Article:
Growing up ingrained in the fabric of Athens hip-hop culture, quiet kid Jeffery Blakely crashed onto the music scene in 2017 as boisterous rapper Kxng Blanco. The last five years have brought a steady evolution of his public image and sound as he’s matured as a person and artist—from “King of the Youth” to LvrBoy icon and on to the next wave of music.
It all started with then 16-year-old Blakely beginning to make music and releasing songs every two weeks on Soundcloud. He had some stage experience doing school talent shows, but Blakely’s first hip-hop show and appearance as Kxng Blanco was February 2017 at The World Famous for ATHfactor-Liberty Entertainment’s First Tuesday showcase. Performing beside Athens hip-hop legend Dictator, that’s all it took for the town to start buzzing with, “Who is that high school kid?”
Now at 22 years old, Blakely released his sixth album on all platforms, DaBigWaveMan, Wednesday, Mar. 9. Going back to his roots of high-energy rap and booming bass, this album marks a stark contrast from his 2021 release LvrBoy 2. This is a fresh Kxng Blanco and an old Kxng Blanco rolled into one. Wave imagery has remained a constant in Blakely’s artistry, originating in middle school with the artist’s clique of friends and supporters, Wavy Mob. Rather than shedding that branding, it stands as an important and humble reminder.
“It’s about keeping in touch with my childhood, keeping in touch with that 12–13-year-old quiet kid. It shows me where I came from,” says Blakely. “Waves don’t start out big; they just start out water, and people don’t pay attention to that. People don’t pay attention to water until it’s dangerous.”
After graduating high school, Blakely attended the University of North Georgia for three semesters before changing gears, quitting school and recording and engineering full time at GA Pro Studios off Highway 29. In fact, he recorded and engineered DaBigWaveMan entirely by himself, and he’s been doing so since his second album, Skee Yee!. Blakely explains that he’d rather take on everything himself to execute his vision exactly how he sees it, which led to him often running back and forth between the board and booth while recording.
DaBigWaveMan ended up as a 15-track collection of songs created between 2019 and now carefully curated as a “proving point” of what the artist is capable of and how far he’s come. “Go Up” is Blakely’s personal favorite track because it delivers the message he intended for the entire project: He knows he’s young, but he knows he’s deserving of respect for the quality of music he’s producing on his own. One thing is certain, Blakely pushes his abilities and boundaries to continually elevate his music. The hyperpop track “Big Weight” comes as the biggest surprise and fresh take on the album.
“I was in the studio with [DeWayne Goodson], and I was making a whole other song for the album. And he told me, ‘If you’re going to do this whole project by yourself, it’s got to sound like Kxng Blanco featuring Kxng Blanco,’ like two different people. And I know my voice if you hear it a bunch of times, it gets boring,” says Blakely. “It’s always those hyperpop beats where folks get away with the weirdest shit, but it sounds hard.”
While setting out to prove himself with this album, it in turn largely became a learning experience in taking charge and leading a team—in spite of Blakely’s preference to often go it alone. Blakely’s father, also Jeffery Blakely, has always ordered the tracks on all of the projects, but this time, longtime friend and founding member of Wavy Mob, Deunta O., who goes by DJ Chimney, joined in the process with his input. This was the first time Blakely brought in a friend as an active part of the creation process rather than a supportive bystander, and Deunta played a part in the beat selection for this project.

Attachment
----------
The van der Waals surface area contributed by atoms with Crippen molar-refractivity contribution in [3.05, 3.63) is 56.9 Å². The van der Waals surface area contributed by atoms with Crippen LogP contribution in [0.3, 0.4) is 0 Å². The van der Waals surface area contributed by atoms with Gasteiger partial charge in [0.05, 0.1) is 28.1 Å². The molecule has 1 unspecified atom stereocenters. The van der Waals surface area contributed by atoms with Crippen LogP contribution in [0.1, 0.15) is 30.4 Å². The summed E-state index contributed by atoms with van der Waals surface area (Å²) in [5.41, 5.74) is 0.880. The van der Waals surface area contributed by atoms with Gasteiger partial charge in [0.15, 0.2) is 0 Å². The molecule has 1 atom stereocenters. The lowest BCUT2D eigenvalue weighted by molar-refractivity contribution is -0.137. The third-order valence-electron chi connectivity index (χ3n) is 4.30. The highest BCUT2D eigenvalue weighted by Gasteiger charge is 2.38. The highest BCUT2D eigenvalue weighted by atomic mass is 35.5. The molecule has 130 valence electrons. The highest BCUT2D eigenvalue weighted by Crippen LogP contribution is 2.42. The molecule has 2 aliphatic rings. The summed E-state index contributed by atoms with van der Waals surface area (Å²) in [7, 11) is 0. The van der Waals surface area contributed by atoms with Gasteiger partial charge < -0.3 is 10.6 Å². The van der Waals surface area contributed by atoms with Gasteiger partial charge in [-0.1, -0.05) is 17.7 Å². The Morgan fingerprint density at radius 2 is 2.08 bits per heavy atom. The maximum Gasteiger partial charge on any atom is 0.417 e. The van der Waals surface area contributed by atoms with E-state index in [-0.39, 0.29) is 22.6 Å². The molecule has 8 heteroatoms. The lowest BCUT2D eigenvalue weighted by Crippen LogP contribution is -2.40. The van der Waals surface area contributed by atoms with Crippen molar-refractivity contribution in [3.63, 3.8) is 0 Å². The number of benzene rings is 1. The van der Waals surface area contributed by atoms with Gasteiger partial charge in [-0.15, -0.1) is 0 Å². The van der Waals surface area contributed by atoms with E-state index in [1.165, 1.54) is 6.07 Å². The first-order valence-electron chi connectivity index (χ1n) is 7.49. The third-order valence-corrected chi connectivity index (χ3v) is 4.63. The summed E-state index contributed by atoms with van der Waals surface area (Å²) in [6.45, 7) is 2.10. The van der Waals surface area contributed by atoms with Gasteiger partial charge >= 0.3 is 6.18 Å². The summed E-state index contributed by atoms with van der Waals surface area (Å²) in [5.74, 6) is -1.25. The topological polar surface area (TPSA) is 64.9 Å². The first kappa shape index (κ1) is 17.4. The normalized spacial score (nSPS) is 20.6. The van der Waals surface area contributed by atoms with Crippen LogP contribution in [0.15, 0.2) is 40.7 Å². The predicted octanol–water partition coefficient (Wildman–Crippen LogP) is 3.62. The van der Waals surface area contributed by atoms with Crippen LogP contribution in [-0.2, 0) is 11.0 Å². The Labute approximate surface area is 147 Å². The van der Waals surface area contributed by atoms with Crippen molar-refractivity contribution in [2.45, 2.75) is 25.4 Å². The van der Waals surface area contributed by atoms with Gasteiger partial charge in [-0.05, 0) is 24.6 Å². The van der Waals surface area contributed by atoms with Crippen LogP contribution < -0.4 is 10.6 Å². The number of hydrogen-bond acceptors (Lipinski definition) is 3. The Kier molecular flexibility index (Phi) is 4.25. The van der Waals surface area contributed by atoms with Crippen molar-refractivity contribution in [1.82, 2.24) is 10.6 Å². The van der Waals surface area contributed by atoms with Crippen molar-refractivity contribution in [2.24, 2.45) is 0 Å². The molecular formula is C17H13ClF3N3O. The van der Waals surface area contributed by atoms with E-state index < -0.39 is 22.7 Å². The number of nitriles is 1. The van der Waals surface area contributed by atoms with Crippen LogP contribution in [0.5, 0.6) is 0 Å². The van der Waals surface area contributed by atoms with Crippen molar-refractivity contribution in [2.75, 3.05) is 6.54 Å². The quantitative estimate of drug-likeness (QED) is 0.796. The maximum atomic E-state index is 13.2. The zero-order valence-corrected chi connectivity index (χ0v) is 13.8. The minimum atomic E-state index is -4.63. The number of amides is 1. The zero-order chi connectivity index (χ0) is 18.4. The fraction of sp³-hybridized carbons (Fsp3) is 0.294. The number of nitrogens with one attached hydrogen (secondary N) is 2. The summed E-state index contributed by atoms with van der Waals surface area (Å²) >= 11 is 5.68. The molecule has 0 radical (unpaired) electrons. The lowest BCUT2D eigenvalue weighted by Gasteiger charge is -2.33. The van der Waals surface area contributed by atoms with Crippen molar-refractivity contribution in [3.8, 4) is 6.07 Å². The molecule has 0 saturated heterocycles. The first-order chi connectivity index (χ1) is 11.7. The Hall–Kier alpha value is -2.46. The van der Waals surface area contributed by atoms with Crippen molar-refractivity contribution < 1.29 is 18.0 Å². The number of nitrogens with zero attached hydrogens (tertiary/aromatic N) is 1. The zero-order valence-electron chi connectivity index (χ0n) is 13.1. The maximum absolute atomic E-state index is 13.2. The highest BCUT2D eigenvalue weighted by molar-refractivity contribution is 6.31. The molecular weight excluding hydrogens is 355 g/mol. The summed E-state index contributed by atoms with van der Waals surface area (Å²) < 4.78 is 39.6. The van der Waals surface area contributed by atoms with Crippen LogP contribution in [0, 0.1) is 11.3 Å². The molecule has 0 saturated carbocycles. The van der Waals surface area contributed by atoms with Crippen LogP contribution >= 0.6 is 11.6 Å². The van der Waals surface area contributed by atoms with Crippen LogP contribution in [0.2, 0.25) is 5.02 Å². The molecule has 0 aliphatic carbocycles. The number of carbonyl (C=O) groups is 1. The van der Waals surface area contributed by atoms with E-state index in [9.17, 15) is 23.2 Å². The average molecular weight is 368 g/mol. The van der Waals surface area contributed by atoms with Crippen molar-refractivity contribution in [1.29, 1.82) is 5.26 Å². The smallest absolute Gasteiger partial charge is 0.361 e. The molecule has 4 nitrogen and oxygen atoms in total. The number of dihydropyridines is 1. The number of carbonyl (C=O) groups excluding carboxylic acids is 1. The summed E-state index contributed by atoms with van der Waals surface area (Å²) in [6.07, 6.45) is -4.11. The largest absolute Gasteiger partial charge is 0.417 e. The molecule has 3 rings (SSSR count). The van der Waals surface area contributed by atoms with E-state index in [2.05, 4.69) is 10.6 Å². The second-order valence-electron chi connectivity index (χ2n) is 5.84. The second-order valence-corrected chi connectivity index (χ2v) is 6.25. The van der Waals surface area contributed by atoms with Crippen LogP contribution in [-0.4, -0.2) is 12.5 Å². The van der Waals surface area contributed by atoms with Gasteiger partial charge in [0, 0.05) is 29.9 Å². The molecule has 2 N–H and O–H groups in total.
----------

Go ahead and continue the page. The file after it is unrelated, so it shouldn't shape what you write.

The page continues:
The track “Jetpack” may already be familiar to some who have heard the Hugh Hodgson School of Music’s Athens Hip Hop Harmonic collaboration between Blakely and composition faculty member Peter Van Zandt Lane. When first coming together for the Athens Hip Hop Harmonic project, Blakely explains that he adapted his songwriting to the initial classical piece Lane brought to him, but then he tasked Lane with adapting the classical composition to hip hop for the second piece. This exercise in crossing worlds and meshing genres required a new approach.
“Trying to make a beat from scratch without knowing how to make a hip-hop beat was kind of frustrating. We couldn’t get no traction. So I gave him access to all my unreleased music, and he said, ‘I love the style of ‘Jetpack,’ let me see what I can do to it,’” says Blakely.
This experience built confidence in developing his vision in a team-setting and taking charge of creative situations. He again had to tap into these skills when commissioning the cover art for DaBigWaveMan, created by digital-based artist Tofuneers. Blakely directed the vision of his cover art based on the Greek mythology of Poseidon, whom he researched deeper after getting a taste of the lore in college. The concept of Poseidon ruling his world out of sight under water until someone stirred up his anger, in conjunction with the water symbology deeply connected to the artist, really portrayed the message of the album. It’s time to unleash what Blakely views as the full potential of his music—at least up to this point.
“Like fuck fame, I just want the respect that comes with it. It woke up the beast in me that now I’m going to have to shake up the world,” says Blakely.
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